Why Workers Walked Out Monday in a Mass Strike for Black Lives

Their demands of corporate leaders include racial justice, healthcare and a $15 minimum wage

Workers in various sectors walked off the job across the nation on Monday in recognition of the Black Lives Matter movement. Getty Images
Headshot of Mary Emily O

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On Monday, a massive nationwide workers strike took place in 160 cities, without regard to a specific industry or company. The Strike for Black Lives, initially organized by Movement for Black Lives but in partnership with over four dozen other groups, was a demand for accountability from corporate leadership on the part of a country struggling through a pandemic and a social justice crisis.
In statements supplied by national nonprofit Fight for $15, a number of workers explained why they walked off the job.
“We’re risking our lives going to work and still getting the same poverty wages, and I don’t think that’s fair,” said Adriana Alvarez, a striking McDonald’s worker in Chicago. “I’m raising my 8-year-old son on my own, and I shouldn’t have to choose between our health, or having food on the table for us.”

Many of the workers who walked out Monday are in low-wage jobs at major brands like McDonald’s, Amazon, Kroger, Whole Foods, Walmart and Century 21. Most of the brands and retail chains recently stated their support for racial justice and the Black Lives Matter movement. Black workers (and their allies) who work at those brands called on corporate leaders to connect the dots when it comes to the pandemic’s disproportionate impact on their communities—and to back up their stated commitments to diversity and inclusion by making economic equality a priority.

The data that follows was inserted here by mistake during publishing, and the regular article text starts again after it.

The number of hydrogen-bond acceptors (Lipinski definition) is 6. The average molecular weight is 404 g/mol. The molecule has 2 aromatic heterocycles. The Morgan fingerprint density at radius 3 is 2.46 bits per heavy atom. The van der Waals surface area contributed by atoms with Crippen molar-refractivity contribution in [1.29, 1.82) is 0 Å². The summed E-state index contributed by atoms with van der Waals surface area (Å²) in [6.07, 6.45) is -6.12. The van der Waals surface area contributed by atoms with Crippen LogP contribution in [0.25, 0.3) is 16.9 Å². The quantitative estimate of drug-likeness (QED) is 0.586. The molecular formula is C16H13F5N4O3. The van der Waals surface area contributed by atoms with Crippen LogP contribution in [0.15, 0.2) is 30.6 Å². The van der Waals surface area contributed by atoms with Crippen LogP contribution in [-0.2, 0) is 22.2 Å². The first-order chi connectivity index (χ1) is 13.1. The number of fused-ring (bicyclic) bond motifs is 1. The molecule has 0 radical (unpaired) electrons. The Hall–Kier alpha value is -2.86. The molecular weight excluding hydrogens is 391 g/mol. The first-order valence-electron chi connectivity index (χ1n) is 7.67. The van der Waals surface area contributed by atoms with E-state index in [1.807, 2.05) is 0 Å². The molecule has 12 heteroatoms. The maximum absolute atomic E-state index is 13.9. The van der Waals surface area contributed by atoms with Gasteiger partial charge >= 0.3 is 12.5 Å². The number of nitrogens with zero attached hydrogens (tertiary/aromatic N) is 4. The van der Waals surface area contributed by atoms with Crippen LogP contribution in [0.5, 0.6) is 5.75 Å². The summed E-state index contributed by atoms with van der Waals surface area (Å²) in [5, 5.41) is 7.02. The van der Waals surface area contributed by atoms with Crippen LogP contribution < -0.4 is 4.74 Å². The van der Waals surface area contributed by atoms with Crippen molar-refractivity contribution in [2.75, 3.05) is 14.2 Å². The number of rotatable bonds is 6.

“Walmart and other corporations cannot claim to be committed to Black lives while their policies—from inadequate health insurance to poverty wages to insufficient paid leave—have helped lay the groundwork for staggeringly disparate health and economic outcomes in the Black community,” said Cat Davis, a Walmart associate and member of the United for Respect campaign that asks the retail chain for a $15 minimum wage and an end to forced part-time schedules, among other things.

But while low-wage retail jobs were a major focus of demands for a $15 minimum wage, healthcare, childcare and other benefits that many workers at retail chains lack, other sectors joined in the strike as well. Uber and Lyft drivers drove through Los Angeles in a caravan, and AT&T workers picketed outside a call center in Memphis, Tenn. Google employees and Teamsters working in waste, healthcare and package delivery all took a knee at noon for eight minutes and 46 seconds—the length of time a Minneapolis police officer kneeled on George Floyd’s neck before he died.
Essential healthcare workers like nurses and home attendants, domestic workers, farmworkers and unions joined in, too.
“The last four months or so has been really hard for the Black and Brown community. Covid-19, it hit us hard and strong in the nursing homes,” said Trece Andrews, a Detroit nursing home worker. “We’re on strike demanding adequate PPE, benefits, higher wages, paid leave, hazard pay and better training, and better staffing. We demand an end to the risks we’re facing.”
Workers aren’t just going on strike; they’re also filing lawsuits. On Monday, Whole Foods workers filed a class action lawsuit against the company for not letting employees wear masks or other apparel with the Black Lives Matter slogan. And in Tampa on Friday, Black employees filed a federal discrimination suit against McDonald’s alleging racist comments and retaliation.

Rep. Ilhan Omar speaks at a Strike for Black Lives rally in D.C.
Getty Images

Monday’s strikers were met with support from elected officials, including recent presidential candidates Elizabeth Warren, Bernie Sanders and Kamala Harris. Minnesota Rep. Ilhan Omar also joined workers on strike in Washington, D.C., advocating for the passage of the Heroes Act that would authorize an extension of stimulus payments as well as hazard pay for essential workers.


@MaryEmilyOHara maryemily.ohara@adweek.com Mary Emily O'Hara is a diversity and inclusion reporter. They specialize in covering LGBTQ+ issues and other underrepresented communities.